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ASK HR: I regularly work late, but my boss refuses to pay me

Friday April 5 2019

If I don’t clock in I don’t get paid, yet if I work overtime, I don’t get paid for my effort.

If I don’t clock in I don’t get paid, yet if I work overtime, I don’t get paid for my effort. PHOTO | FILE | NATION MEDIA GROUP 

JANE MUIRURI
By JANE MUIRURI
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Q. I work for a small private company. If I don’t clock in I don’t get paid, yet if I work overtime, I don’t get paid for my effort. Is this fair? I would like to raise this matter with my boss, but I don’t know how to approach it.

 

The truth of the matter is that productivity and output is what matters, not the length of time you spend at work.

From what you say, it seems your employer uses the clocking system to confirm attendance - this is an outdated system of managing employees. In most organisations clocking is only used to pay for extra hours worked for the cadre of staff who are entitled to overtime payment.

Check the terms outlined in your appointment letter on overtime entitlement. Payment of overtime is dictated by the HR policy; therefore, your next inquiry should be with your HR department.

If you are in the union, it might be a good idea to liaise with the shop steward to check if the Collective Bargaining Agreement (CBA) has this as a benefit to the union staff.

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Why do you require to work overtime? Could it be that you are given duties that you are not able to accomplish in one day? If this is the case, then the department has to find more resources to share out the duties equally.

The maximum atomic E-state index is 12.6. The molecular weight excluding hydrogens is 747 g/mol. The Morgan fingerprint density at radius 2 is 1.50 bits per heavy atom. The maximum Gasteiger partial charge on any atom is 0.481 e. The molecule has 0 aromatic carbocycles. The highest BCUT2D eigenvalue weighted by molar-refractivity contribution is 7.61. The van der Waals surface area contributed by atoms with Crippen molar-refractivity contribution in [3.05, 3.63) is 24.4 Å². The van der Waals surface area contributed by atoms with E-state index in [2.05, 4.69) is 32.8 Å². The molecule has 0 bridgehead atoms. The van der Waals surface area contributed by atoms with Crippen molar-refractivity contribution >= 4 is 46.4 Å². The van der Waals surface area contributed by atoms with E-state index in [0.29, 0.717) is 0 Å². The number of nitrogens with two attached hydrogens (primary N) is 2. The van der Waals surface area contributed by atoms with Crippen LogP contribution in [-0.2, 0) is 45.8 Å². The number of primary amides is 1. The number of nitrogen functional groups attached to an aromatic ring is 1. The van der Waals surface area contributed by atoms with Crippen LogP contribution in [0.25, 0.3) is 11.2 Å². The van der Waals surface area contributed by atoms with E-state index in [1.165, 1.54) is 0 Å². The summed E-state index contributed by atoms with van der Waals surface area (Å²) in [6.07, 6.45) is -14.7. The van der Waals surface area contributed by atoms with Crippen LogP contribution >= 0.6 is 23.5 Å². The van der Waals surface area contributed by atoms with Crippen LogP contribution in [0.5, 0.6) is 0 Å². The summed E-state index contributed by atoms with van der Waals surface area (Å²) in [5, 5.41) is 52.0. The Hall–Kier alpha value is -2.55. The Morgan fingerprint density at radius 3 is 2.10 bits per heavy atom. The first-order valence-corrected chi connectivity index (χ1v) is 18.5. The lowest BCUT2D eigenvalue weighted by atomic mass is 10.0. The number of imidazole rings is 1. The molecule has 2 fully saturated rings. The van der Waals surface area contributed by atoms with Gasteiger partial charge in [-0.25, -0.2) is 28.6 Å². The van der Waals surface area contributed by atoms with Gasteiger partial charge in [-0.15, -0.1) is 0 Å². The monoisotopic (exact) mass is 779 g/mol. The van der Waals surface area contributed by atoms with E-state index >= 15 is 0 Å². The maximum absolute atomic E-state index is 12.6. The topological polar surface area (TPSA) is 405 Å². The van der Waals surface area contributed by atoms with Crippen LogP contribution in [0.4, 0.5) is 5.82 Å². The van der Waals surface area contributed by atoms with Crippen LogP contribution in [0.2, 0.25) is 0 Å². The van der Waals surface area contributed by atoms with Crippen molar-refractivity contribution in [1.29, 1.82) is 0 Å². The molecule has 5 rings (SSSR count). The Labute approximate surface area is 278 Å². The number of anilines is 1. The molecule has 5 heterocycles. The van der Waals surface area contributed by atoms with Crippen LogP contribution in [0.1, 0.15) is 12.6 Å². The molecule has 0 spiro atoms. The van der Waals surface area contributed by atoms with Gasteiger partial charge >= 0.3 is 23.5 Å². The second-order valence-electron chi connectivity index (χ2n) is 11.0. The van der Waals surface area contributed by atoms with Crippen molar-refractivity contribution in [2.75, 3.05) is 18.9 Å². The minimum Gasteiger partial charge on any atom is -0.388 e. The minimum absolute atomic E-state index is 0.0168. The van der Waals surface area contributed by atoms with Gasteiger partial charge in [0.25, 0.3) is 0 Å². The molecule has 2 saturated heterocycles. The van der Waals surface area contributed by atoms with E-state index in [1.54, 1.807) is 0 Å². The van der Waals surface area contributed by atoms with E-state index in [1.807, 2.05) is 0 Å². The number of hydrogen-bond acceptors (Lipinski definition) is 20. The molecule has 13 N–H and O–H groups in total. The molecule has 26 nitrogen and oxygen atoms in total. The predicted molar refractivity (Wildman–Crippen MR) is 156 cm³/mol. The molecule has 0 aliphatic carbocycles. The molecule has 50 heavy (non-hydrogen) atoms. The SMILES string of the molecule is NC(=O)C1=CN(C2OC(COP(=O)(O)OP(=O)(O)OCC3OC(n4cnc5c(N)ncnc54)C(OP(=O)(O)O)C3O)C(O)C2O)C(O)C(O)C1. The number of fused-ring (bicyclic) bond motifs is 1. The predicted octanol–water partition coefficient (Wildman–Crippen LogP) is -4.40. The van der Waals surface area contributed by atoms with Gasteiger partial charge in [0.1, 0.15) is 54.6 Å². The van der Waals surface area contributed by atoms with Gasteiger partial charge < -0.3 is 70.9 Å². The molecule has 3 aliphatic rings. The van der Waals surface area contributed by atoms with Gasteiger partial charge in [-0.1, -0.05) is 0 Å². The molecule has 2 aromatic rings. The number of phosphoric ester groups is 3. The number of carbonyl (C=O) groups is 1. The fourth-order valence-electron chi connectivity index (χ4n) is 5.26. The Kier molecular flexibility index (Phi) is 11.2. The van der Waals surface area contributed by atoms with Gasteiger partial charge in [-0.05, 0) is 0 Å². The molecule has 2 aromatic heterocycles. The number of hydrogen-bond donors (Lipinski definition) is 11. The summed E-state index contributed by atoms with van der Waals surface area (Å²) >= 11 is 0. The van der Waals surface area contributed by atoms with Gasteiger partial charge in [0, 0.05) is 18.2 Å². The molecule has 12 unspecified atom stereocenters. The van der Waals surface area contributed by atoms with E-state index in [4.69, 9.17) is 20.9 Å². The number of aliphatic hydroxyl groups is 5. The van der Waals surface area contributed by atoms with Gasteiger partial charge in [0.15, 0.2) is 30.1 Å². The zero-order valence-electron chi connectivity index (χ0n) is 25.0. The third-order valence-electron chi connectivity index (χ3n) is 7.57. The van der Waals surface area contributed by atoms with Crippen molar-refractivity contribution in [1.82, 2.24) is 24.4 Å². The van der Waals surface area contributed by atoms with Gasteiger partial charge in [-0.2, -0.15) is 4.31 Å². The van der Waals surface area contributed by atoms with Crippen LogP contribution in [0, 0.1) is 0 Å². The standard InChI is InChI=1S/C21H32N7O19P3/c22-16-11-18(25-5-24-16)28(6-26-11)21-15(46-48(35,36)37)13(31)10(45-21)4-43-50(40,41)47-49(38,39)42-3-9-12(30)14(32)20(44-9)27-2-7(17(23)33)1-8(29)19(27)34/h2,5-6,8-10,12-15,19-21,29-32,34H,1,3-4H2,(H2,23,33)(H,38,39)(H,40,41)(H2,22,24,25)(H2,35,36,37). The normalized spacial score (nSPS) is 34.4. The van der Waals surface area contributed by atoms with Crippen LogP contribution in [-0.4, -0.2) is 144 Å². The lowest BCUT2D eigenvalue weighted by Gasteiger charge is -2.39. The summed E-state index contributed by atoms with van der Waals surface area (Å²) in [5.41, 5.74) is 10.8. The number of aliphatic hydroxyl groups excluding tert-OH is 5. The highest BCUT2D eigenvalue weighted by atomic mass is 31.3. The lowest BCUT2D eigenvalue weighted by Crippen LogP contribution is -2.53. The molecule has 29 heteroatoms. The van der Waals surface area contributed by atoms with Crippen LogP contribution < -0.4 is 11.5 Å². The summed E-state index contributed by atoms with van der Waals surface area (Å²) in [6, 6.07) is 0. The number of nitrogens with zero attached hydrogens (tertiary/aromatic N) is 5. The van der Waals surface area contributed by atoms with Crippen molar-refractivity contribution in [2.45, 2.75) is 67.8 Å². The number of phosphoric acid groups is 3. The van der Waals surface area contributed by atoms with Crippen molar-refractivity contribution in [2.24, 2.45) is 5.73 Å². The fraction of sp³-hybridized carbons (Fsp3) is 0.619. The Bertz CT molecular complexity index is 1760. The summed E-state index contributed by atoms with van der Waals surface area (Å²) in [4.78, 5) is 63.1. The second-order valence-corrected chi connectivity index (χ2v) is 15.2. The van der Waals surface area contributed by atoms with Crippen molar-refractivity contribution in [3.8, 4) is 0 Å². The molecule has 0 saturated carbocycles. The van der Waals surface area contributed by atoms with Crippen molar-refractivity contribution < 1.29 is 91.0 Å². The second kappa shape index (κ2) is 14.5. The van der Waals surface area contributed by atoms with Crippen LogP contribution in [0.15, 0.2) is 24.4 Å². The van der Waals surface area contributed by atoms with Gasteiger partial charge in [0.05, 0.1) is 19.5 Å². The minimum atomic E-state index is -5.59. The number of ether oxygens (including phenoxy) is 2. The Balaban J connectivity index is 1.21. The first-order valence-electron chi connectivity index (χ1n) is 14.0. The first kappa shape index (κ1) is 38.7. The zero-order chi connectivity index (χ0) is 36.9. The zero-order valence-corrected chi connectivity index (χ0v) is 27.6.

How is your time management during office hours? Do you spend that time on non-work related issues, and only start working towards the end of the day? Are you adequately resourced as a department or is one of your colleagues away on leave? In this case, the overload is for a short period, so you should be able to endure the workload.

You should also check whether the intensity of your work fluctuates during the day so that you can discuss with your supervisor flexible working hours.

If you are confident that you are overworked, discuss it with your supervisor so that an amicable solution may be found. This might include extra cash compensation or additional off days especially when you work over weekends or public holidays.

Even if you are not compensated in cash, the stretch might be a good opportunity for your employer to gauge if you are ready for added responsibility, which may be in form of a promotion. Maintain a positive attitude towards your work therefore and enjoy the challenge.

Some caution though, don’t overwork yourself, maintain a work life balance that works best for you and your employer.

In case you don’t have one, consider a pastime not related to your work to relieve the pressure that you are currently experiencing.

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